'Fight for 58' cry echoes at Maguindanao massacre 13th annual commemoration protests

Anjo Bagaoisan, ABS-CBN News

Posted at Nov 23 2022 10:59 PM

Candles spelling out “Justice” are lighted at UP Diliman to remember the victims of the Maguindano massacre.
Candles spelling out “Justice” are lighted at UP Diliman to remember the victims of the Maguindano massacre.

MANILA — Protests on Wednesday marking the 13th year since the 2009 Maguindanao massacre called for the recognition of photojournalist Reynaldo Momay as one of the victims in the multiple slay.

“Fight for 58” became the slogan of mobilizations such as that in the University of the Philippines (UP) in Diliman, Quezon City, which was led by student journalists and organizations.

The court that ruled on the massacre case excluded Momay as the 58th person killed because only his dentures and not his body were recovered from the site in Ampatuan town.

Momay’s name and that of the 31 other media workers who died in the massacre were written on red ribbons and hung at a banner after the protest.

Candles lit by the participants spelled out the word “Justice”.

Dominique Flores, chairperson of the student org Union of Journalists of the Philippines - UP Diliman, one of the organizers said it was important to remember the Maguindanao massacre even by young Filipinos like her who had not come of age then.

The killings were dubbed the deadliest incident for journalists in the world and the worst case of election-related violence in the country.

“Inaaral po namin itong karanasan, ‘yong kasaysayan ng mga mamamahayag at lahat ng pagpaslang at pag-atake na nangyayari sa kanila ay mas namumulat kami. At nalalaman namin kung ano ang magiging kinabukasan naming mga student journalists paglabas namin ng college,” Flores said.

She added it was important for students like them to also unite with professionals and other sectors to stand against other attacks on media.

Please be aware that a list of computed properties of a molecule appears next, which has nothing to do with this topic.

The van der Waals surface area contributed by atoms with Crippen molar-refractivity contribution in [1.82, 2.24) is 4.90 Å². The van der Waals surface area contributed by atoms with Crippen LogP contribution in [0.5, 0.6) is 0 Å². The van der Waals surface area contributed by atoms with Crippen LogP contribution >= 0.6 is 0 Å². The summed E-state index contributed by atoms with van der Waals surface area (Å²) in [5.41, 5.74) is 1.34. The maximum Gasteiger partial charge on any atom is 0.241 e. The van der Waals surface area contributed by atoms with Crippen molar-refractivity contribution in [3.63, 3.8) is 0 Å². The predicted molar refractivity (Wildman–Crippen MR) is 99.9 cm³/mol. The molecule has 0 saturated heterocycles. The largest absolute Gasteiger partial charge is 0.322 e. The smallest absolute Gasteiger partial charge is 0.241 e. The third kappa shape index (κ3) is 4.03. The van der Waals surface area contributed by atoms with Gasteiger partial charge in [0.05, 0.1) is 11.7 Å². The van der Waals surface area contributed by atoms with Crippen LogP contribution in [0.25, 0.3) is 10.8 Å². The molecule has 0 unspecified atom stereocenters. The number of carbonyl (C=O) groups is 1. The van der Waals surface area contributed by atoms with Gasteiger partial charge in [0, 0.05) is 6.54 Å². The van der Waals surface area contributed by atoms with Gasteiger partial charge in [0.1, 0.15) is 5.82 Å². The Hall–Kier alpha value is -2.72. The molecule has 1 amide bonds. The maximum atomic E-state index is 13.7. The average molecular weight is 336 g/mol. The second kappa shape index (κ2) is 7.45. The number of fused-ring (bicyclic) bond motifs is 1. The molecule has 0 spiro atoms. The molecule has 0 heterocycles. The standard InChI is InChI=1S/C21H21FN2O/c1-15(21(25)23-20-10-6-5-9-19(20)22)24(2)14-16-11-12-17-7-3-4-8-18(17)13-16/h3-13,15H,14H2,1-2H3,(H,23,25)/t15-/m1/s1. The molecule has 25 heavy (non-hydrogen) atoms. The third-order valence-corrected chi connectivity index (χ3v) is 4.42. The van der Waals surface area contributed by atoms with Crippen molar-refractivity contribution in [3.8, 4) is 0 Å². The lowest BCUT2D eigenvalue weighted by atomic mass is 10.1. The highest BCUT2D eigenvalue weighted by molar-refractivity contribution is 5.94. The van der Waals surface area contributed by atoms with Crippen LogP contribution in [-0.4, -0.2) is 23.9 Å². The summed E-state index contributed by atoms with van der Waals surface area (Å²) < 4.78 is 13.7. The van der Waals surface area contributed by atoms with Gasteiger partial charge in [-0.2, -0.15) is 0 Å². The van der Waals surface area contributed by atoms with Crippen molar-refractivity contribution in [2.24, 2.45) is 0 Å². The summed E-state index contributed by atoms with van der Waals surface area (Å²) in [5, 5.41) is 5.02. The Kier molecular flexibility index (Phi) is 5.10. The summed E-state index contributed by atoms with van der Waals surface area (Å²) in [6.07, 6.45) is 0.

Other student leaders challenged their fellow youth to get more of them to be aware and speak out on issues such as press freedom.

Staff of campus publications also decried efforts to curtail the campus press.

Len Olea, secretary general of the National Union of Journalists of the Philippines, commended the students for organizing the event.

“Nagpapasalamat ang mga pamilya sa patuloy na suporta ng maraming indibidwal at organisasyon at natitiyak natin sa kabila nito, matutuwa silang makita na ang mga kabataan natin ngayon, 13 taon na ang nakararaan…Natutuwa tayo na ang aksyong ito ay pinangunahan ng mga kabataan,” Olea said.

Thirteen years since the massacre, families of the victims say they have only received partial justice for the killings, with the 44 convictions under appeal and a single cent in damages yet to be paid them.

Former lawmaker Carlos Zarate of the Makabayan coalition, called to scrap an executive order still in force allowing local officials to form private security forces. 

“Ang Ampatuan massacre since 2009 is emblematic of the state of impunity na nag-aamok sa ating bansa hanggang ngayon,” he said.

Journalists and supporters across the Philippines also marked the anniversary through fora, candle lighting, and protest actions.

Relatives in Mindanao visited the graves of the victims, with the children this time leading the commemorations.

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